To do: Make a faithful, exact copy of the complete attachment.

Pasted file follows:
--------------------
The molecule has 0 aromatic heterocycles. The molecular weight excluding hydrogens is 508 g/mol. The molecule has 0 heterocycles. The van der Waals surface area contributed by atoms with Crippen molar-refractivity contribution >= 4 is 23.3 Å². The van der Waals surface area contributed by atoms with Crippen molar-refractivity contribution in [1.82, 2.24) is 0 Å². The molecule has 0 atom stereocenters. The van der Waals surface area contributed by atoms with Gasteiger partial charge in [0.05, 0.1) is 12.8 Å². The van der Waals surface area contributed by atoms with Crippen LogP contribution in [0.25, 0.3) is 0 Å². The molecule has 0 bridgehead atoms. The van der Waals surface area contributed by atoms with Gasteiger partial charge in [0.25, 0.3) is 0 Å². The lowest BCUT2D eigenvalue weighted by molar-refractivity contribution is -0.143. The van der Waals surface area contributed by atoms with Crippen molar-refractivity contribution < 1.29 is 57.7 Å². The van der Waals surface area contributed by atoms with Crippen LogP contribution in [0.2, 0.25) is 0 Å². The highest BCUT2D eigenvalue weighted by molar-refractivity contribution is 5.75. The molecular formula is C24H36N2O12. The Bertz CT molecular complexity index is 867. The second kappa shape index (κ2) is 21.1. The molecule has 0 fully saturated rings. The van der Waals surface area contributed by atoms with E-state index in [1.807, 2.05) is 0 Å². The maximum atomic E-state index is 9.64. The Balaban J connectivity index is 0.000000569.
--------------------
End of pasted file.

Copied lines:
The molecule has 0 aromatic heterocycles. The molecular weight excluding hydrogens is 508 g/mol. The molecule has 0 heterocycles. The van der Waals surface area contributed by atoms with Crippen molar-refractivity contribution >= 4 is 23.3 Å². The van der Waals surface area contributed by atoms with Crippen molar-refractivity contribution in [1.82, 2.24) is 0 Å². The molecule has 0 atom stereocenters. The van der Waals surface area contributed by atoms with Gasteiger partial charge in [0.05, 0.1) is 12.8 Å². The van der Waals surface area contributed by atoms with Crippen LogP contribution in [0.25, 0.3) is 0 Å². The molecule has 0 bridgehead atoms. The van der Waals surface area contributed by atoms with Gasteiger partial charge in [0.25, 0.3) is 0 Å². The lowest BCUT2D eigenvalue weighted by molar-refractivity contribution is -0.143. The van der Waals surface area contributed by atoms with Crippen molar-refractivity contribution < 1.29 is 57.7 Å². The van der Waals surface area contributed by atoms with Crippen LogP contribution in [0.2, 0.25) is 0 Å². The highest BCUT2D eigenvalue weighted by molar-refractivity contribution is 5.75. The molecular formula is C24H36N2O12. The Bertz CT molecular complexity index is 867. The second kappa shape index (κ2) is 21.1. The molecule has 0 fully saturated rings. The van der Waals surface area contributed by atoms with E-state index in [1.807, 2.05) is 0 Å². The maximum atomic E-state index is 9.64. The Balaban J connectivity index is 0.000000569.